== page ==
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Math Help - Are these set assumptions correct?

  1. #1
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    Are these set assumptions correct?

    A = {n ∈ Z|2 ≤ n ≤ 10}, for positive integer Am = {n ∈ A| n is divisible by m}

    A = {2,3,4,5,6,7,8,9,10}

    A1 = {2,3,4,5,6,7,8,9,10}
    A2 = {2,4,6,8,10}
    A11 = {}

    A2nA3 (n = intersection)
    A2 = {2,4,6,8,10}
    A3 = {3,6,9}
    so A2nA3 = {6}

    Cartesian product A3A5A7
    A3 = {3,6,9}
    A5 = {5,10}
    A7 = {7}
    So Cartesian product of A3A5A7 = {(3,5,7),(3,5),(3,10,7),(3,10),(6,5,7),(6,5),(6,10 ,7),(6,10),(9,5,7),(9,5),(9,10,7),(9,10)}

    Powerset P(A3) = ({}, {3}, {6},{9}, {3,6},{3,9},{6,9},{3,6,9}

    Is {A2,A3,A5,A7} a partition of set A? no, they are not disjoint, A2,A3 share element 6.
    If B = (A-(A3 U A5 U A7)) are B, A3, A5,A7 a partition? yes, they are disjoint
    Is {A3,A5,A7} a partition of A? yes they are disjoint.

    Am I on the right track?
    Thanks for any help
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  2. #2
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    Quote Originally Posted by dunsta View Post
    A = {n ∈ Z|2 ≤ n ≤ 10}, for positive integer Am = {n ∈ A| n is divisible by m}

    A = {2,3,4,5,6,7,8,9,10}

    A1 = {2,3,4,5,6,7,8,9,10}
    A2 = {2,4,6,8,10}
    A11 = {}

    A2nA3 (n = intersection)
    A2 = {2,4,6,8,10}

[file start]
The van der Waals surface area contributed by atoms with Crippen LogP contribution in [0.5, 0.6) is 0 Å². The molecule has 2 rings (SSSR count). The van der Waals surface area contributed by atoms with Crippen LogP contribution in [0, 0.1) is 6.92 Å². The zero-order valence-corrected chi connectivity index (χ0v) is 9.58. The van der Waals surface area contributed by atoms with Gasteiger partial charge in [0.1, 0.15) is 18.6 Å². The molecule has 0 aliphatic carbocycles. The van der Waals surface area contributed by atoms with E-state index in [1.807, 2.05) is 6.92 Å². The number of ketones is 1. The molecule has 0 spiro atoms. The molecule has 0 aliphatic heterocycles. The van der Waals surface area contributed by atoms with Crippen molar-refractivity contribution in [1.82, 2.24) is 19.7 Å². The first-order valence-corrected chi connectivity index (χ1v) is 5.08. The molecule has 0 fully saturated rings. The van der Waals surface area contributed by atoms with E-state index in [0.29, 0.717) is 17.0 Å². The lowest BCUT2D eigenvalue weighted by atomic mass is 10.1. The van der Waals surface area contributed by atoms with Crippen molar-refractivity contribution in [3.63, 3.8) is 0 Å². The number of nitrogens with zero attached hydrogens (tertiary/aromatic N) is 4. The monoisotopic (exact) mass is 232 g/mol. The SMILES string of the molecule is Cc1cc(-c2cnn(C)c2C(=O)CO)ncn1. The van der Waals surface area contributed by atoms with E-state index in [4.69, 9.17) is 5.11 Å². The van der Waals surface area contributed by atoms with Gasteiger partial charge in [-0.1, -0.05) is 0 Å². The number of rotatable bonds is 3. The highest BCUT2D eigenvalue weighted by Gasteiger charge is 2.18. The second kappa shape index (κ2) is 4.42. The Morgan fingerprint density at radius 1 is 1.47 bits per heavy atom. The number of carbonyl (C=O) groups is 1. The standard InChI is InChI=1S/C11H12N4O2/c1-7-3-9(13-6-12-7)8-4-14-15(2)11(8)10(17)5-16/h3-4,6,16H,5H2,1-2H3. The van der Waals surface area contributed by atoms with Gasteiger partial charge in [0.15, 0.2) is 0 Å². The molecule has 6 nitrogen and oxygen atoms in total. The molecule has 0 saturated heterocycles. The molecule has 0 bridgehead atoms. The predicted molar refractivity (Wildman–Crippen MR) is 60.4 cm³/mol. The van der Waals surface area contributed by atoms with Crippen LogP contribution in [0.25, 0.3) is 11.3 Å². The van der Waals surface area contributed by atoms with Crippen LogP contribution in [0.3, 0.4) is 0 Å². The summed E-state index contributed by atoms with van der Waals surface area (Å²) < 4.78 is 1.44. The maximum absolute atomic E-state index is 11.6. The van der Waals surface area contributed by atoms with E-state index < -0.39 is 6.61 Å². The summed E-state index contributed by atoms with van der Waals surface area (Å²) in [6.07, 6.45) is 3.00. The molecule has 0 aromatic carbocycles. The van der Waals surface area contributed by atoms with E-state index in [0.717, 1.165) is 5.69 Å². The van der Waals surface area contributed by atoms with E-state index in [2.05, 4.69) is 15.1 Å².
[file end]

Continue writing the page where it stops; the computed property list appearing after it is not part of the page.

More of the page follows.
A3 = {3,6,9}
    so A2nA3 = {6}

    Cartesian product A3A5A7
    A3 = {3,6,9}
    A5 = {5,10}
    A7 = {7}
    So Cartesian product of A3A5A7 = {(3,5,7),(3,5),(3,10,7),(3,10),(6,5,7),(6,5),(6,10 ,7),(6,10),(9,5,7),(9,5),(9,10,7),(9,10)}

    Powerset P(A3) = ({}, {3}, {6},{9}, {3,6},{3,9},{6,9},{3,6,9}

    Is {A2,A3,A5,A7} a partition of set A? no, they are not disjoint, A2,A3 share element 6.
    If B = (A-(A3 U A5 U A7)) are B, A3, A5,A7 a partition? yes, they are disjoint
    Is {A3,A5,A7} a partition of A? yes they are disjoint.

    Am I on the right track?
    Thanks for any help
    I agree with everything except the Cartesian product and some of the partitioning logic.

    A partition must not only have pairwise disjoint sets, but also the union of those sets must equal the original set. Since 2 is not in A3, A5, or A7, therefore {A3,A5,A7} is not a partition of A.

    As for Cartesian product, one element must be chosen from each corresponding set; you will always have ordered triples, never ordered pairs, in the product you named. So A3A5A7 = {(3,5,7),(3,10,7),(6,5,7),(6,10,7),(9,5,7),(9,10,7 )}.

    Note that A2 n A3 is precisely the set of elements of A divisible by 6, and in general, A_m n A_n = A_(lcm(m,n)).
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